GRA exceeds target; over 15% of 2018 collection

The Ghana Revenue Authority exceeded its revenue collection target for last year by 3.2 per cent, the first time in two years.

The authority collected GH¢43.76 billion for the year under review, as against a target of GH¢42.08 billion, GH¢1.68 billion in excess for 2019.

The 2019 collection was 15.5 per cent more than what was collected in 2018, which was GH¢37.68 billion.

The acting Commissioner-General of the GRA, Mr Ammishaddai Owusu-Amoah, who disclosed the provisional figures to the Daily Graphic in an interview in Accra last Thursday, said the excellent performance by the authority was largely due to a number of measures rolled out during the year, adding that the feat would serve as a great impetus for achieving the target set for 2020.
This year, the government has set a domestic revenue mobilisation target of GH¢47.25 billion.

Divisional performance

In 2019, domestic revenue amounted to GH¢31.9 billion, against a target of GH¢29.84 billion, while customs duties settled at GH¢12.01 billion, against a target of GH¢12.24 billion.

Excise duties also posted a significant performance, as last year’s collection saw a 10.32 per cent increase over the previous year’s.

As of July last year, the GRA was behind its target by about 11 per cent, which compelled the Minister of Finance, Mr Ken Ofori-Atta, to visit the Tema Port, in the company of one of his deputies, Mr Kwaku Kwarteng, to engage port users and encourage customs officials to step up their game.

Game changers

Mr Owusu-Amoah enumerated some of the measures taken to meet the target for the year to include reforms at the ports, which ensured the payment of the right duties by importers, enforcement of rules, intensive debt collection, distress actions, some of which heightened especially in the fourth quarter of last year, as well as the conduct of more issue-based audits.

He explained that the issue-based specialised audits, which covered the petroleum, telecommunications and mining sectors, financial services and other large companies, ensured that all revenue due the state was identified and collected.

“Secondly, we had to look at the petroleum sector and look at all possible avenues for leakages and do more audits. We took a number of petroleum companies and big corporations, for instance, and we did a lot of the issue-based audits,” he stated.

Issue-based audits came about when the GRA’s intelligence suggested that it could collect more, especially where there were possibilities of under-reporting.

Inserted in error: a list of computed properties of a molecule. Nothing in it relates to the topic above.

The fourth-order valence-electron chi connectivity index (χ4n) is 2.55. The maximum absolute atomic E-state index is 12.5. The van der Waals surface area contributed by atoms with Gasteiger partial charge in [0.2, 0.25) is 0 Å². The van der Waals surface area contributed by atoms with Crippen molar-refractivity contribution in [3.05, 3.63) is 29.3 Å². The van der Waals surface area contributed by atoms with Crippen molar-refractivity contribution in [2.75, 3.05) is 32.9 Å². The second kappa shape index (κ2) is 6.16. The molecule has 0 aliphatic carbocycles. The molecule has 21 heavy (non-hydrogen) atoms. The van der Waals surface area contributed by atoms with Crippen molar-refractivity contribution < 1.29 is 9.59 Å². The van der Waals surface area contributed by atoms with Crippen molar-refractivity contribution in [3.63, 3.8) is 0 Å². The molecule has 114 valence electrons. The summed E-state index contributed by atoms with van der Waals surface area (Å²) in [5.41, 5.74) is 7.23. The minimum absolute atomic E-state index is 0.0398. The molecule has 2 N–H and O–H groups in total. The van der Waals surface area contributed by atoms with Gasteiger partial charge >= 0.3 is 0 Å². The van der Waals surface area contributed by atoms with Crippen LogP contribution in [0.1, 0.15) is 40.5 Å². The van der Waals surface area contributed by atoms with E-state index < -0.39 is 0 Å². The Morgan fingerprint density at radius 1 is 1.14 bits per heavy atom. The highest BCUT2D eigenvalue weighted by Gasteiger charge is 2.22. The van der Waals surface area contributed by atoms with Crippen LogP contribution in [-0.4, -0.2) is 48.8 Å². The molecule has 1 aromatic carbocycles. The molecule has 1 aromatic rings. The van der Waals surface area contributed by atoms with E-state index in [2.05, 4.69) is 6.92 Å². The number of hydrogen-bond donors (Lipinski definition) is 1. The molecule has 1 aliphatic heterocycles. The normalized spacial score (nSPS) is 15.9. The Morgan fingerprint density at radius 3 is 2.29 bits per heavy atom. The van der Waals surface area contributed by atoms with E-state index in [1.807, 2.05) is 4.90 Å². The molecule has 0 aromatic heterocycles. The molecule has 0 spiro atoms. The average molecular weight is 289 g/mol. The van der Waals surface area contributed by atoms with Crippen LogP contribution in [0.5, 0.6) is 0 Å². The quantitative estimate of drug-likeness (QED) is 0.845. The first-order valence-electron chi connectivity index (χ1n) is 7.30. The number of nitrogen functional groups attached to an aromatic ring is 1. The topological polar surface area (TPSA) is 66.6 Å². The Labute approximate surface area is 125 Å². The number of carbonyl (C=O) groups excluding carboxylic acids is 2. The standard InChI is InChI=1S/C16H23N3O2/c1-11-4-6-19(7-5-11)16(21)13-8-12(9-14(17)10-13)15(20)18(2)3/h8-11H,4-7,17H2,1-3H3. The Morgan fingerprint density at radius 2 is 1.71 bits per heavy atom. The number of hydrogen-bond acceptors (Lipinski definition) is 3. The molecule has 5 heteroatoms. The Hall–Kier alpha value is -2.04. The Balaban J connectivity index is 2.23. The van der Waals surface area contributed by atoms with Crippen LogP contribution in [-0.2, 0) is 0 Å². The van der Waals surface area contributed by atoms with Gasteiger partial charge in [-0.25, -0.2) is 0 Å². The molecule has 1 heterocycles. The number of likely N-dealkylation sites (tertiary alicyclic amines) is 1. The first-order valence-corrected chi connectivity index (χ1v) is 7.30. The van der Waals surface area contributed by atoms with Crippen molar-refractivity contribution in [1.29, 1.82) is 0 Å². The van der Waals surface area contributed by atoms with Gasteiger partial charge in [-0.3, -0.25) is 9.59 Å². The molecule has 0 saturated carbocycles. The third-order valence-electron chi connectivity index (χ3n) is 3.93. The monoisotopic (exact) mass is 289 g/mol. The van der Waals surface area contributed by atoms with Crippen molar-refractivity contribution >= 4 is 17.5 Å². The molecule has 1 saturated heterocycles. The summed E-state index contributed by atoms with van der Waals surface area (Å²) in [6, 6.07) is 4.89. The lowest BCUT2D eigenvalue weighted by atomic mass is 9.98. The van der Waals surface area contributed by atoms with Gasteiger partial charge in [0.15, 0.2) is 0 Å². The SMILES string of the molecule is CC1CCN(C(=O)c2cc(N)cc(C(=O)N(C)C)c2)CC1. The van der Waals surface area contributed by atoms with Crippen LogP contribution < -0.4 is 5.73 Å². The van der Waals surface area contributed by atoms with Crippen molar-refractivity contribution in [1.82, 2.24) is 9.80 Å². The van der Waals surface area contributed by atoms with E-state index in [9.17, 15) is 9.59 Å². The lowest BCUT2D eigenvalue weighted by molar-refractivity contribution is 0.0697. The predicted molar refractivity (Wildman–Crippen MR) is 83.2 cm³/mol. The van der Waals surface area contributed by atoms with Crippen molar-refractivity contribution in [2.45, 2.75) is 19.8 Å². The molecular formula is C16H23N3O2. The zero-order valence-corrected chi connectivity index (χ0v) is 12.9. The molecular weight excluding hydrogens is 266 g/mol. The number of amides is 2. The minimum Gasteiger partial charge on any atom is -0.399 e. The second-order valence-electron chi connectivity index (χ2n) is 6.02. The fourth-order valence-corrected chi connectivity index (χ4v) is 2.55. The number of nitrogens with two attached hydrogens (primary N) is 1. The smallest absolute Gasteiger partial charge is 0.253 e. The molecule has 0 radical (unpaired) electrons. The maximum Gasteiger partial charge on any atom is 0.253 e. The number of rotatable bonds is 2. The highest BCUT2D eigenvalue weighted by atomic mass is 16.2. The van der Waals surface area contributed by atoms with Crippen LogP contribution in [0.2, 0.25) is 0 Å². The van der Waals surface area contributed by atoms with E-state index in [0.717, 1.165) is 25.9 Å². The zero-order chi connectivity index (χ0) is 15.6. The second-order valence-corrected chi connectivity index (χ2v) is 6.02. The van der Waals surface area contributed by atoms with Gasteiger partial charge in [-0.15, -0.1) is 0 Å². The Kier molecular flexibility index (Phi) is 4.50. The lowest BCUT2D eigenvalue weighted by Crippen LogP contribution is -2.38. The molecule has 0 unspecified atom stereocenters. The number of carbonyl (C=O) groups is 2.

Such audits, which were not as comprehensive as the full audits, narrowed the focus down to the areas thought to be performing below expectation, he added.

Mr Owusu-Amoah said the Customs Division of the GRA also improved on its classification, valuation and examination of imports following the reduction in the benchmark values to ensure that items not affected by the benchmark values were effectively excluded.

Supported by the Commissioner of Customs, Col K. Damoah, the acting Commissioner-General of the GRA explained that some reclassification of imports was done to ensure that items were not wrongly placed in certain categories to enjoy the benefits of the benchmark value reductions, to the detriment of the state.

He said the team of experts set up to ensure that the items were classified properly, for instance, removed excisable products such as cigarettes and alcoholic beverages from the benchmark items to ensure that they embraced the full incidence of excise duties.

Other new customs measures at the ports of entry included narrowing the discretionary powers to officers on the ground in taking decisions on the classification of items, he said.

He said the GRA also carried out more detailed examination of consignments, including post-clearance scrutiny of scanned cargo contents.

Although there was a 10 per cent target for intrusive examination of consignments – the act of opening and unstuffing containers to physically examine their contents – he said it did not exceed five per cent.

That was because the authority was mindful of balancing revenue collection with trade facilitation, as well as security issues, he explained.

Mr Owusu-Amoah explained that those measures ensured that revenue lost through the reduction in the benchmark rates were recouped from other sources.


The government announced a reduction in benchmark values for determining duties by 50 per cent for general imports and 30 per cent home delivery value (HDV) for vehicles, effective April 5, 2019.

The action followed persistent calls by the trading public that they were paying high import duty rates at the ports.

While the 30 per cent discount for vehicles took immediate effect with the commencement of the policy, the 50 per cent announced for general imports, on the other hand, took some time to smoothen out due to the large number of the commodities involved.

Owing to the reduction in revenue, the government slightly revised the domestic revenue target downwards to GH¢42.08 billion from the initial GH¢45.56 billion.

Changes were also made in the leadership of the GRA at the beginning of last year.